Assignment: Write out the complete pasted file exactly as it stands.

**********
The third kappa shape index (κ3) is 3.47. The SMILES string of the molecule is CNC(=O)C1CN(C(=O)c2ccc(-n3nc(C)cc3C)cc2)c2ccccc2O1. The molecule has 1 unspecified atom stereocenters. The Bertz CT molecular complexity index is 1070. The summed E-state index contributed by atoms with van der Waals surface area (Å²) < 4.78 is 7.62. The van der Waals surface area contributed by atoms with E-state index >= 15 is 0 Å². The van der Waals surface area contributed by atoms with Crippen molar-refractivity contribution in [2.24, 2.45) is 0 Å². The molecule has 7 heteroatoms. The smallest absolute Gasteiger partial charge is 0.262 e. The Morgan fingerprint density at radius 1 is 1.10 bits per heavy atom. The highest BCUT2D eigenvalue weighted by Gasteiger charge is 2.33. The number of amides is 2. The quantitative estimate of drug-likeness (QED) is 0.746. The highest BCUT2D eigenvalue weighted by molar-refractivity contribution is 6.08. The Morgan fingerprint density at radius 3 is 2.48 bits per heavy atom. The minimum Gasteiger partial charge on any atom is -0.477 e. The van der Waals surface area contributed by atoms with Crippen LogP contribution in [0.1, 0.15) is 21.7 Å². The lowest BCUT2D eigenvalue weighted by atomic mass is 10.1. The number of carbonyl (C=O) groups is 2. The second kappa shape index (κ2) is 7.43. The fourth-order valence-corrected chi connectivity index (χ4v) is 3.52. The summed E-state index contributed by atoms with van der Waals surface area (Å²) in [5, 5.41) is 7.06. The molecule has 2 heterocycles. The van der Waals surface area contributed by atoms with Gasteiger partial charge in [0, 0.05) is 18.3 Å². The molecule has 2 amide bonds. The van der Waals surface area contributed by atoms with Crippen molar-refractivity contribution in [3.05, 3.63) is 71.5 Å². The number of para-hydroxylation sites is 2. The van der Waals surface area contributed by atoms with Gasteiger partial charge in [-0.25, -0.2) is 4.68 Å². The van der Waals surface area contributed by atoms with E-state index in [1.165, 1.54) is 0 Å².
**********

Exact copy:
The third kappa shape index (κ3) is 3.47. The SMILES string of the molecule is CNC(=O)C1CN(C(=O)c2ccc(-n3nc(C)cc3C)cc2)c2ccccc2O1. The molecule has 1 unspecified atom stereocenters. The Bertz CT molecular complexity index is 1070. The summed E-state index contributed by atoms with van der Waals surface area (Å²) < 4.78 is 7.62. The van der Waals surface area contributed by atoms with E-state index >= 15 is 0 Å². The van der Waals surface area contributed by atoms with Crippen molar-refractivity contribution in [2.24, 2.45) is 0 Å². The molecule has 7 heteroatoms. The smallest absolute Gasteiger partial charge is 0.262 e. The Morgan fingerprint density at radius 1 is 1.10 bits per heavy atom. The highest BCUT2D eigenvalue weighted by Gasteiger charge is 2.33. The number of amides is 2. The quantitative estimate of drug-likeness (QED) is 0.746. The highest BCUT2D eigenvalue weighted by molar-refractivity contribution is 6.08. The Morgan fingerprint density at radius 3 is 2.48 bits per heavy atom. The minimum Gasteiger partial charge on any atom is -0.477 e. The van der Waals surface area contributed by atoms with Crippen LogP contribution in [0.1, 0.15) is 21.7 Å². The lowest BCUT2D eigenvalue weighted by atomic mass is 10.1. The number of carbonyl (C=O) groups is 2. The second kappa shape index (κ2) is 7.43. The fourth-order valence-corrected chi connectivity index (χ4v) is 3.52. The summed E-state index contributed by atoms with van der Waals surface area (Å²) in [5, 5.41) is 7.06. The molecule has 2 heterocycles. The van der Waals surface area contributed by atoms with Gasteiger partial charge in [0, 0.05) is 18.3 Å². The molecule has 2 amide bonds. The van der Waals surface area contributed by atoms with Crippen molar-refractivity contribution in [3.05, 3.63) is 71.5 Å². The number of para-hydroxylation sites is 2. The van der Waals surface area contributed by atoms with Gasteiger partial charge in [-0.25, -0.2) is 4.68 Å². The van der Waals surface area contributed by atoms with E-state index in [1.165, 1.54) is 0 Å².